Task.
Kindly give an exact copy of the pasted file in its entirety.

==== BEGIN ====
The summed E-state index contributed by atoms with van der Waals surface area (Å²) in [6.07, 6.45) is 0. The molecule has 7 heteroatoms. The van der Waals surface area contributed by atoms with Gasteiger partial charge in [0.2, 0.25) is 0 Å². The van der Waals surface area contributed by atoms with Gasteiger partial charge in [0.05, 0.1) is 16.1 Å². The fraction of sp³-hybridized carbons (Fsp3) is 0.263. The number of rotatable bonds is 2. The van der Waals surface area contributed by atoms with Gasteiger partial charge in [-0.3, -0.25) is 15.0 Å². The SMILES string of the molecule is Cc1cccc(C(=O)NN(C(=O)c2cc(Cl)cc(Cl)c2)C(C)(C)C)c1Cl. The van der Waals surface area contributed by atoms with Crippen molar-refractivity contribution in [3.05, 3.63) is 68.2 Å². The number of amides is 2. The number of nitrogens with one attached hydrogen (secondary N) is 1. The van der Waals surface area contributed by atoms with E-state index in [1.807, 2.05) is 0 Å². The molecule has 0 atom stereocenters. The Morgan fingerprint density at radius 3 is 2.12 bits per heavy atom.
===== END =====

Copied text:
The summed E-state index contributed by atoms with van der Waals surface area (Å²) in [6.07, 6.45) is 0. The molecule has 7 heteroatoms. The van der Waals surface area contributed by atoms with Gasteiger partial charge in [0.2, 0.25) is 0 Å². The van der Waals surface area contributed by atoms with Gasteiger partial charge in [0.05, 0.1) is 16.1 Å². The fraction of sp³-hybridized carbons (Fsp3) is 0.263. The number of rotatable bonds is 2. The van der Waals surface area contributed by atoms with Gasteiger partial charge in [-0.3, -0.25) is 15.0 Å². The SMILES string of the molecule is Cc1cccc(C(=O)NN(C(=O)c2cc(Cl)cc(Cl)c2)C(C)(C)C)c1Cl. The van der Waals surface area contributed by atoms with Crippen molar-refractivity contribution in [3.05, 3.63) is 68.2 Å². The number of amides is 2. The number of nitrogens with one attached hydrogen (secondary N) is 1. The van der Waals surface area contributed by atoms with E-state index in [1.807, 2.05) is 0 Å². The molecule has 0 atom stereocenters. The Morgan fingerprint density at radius 3 is 2.12 bits per heavy atom.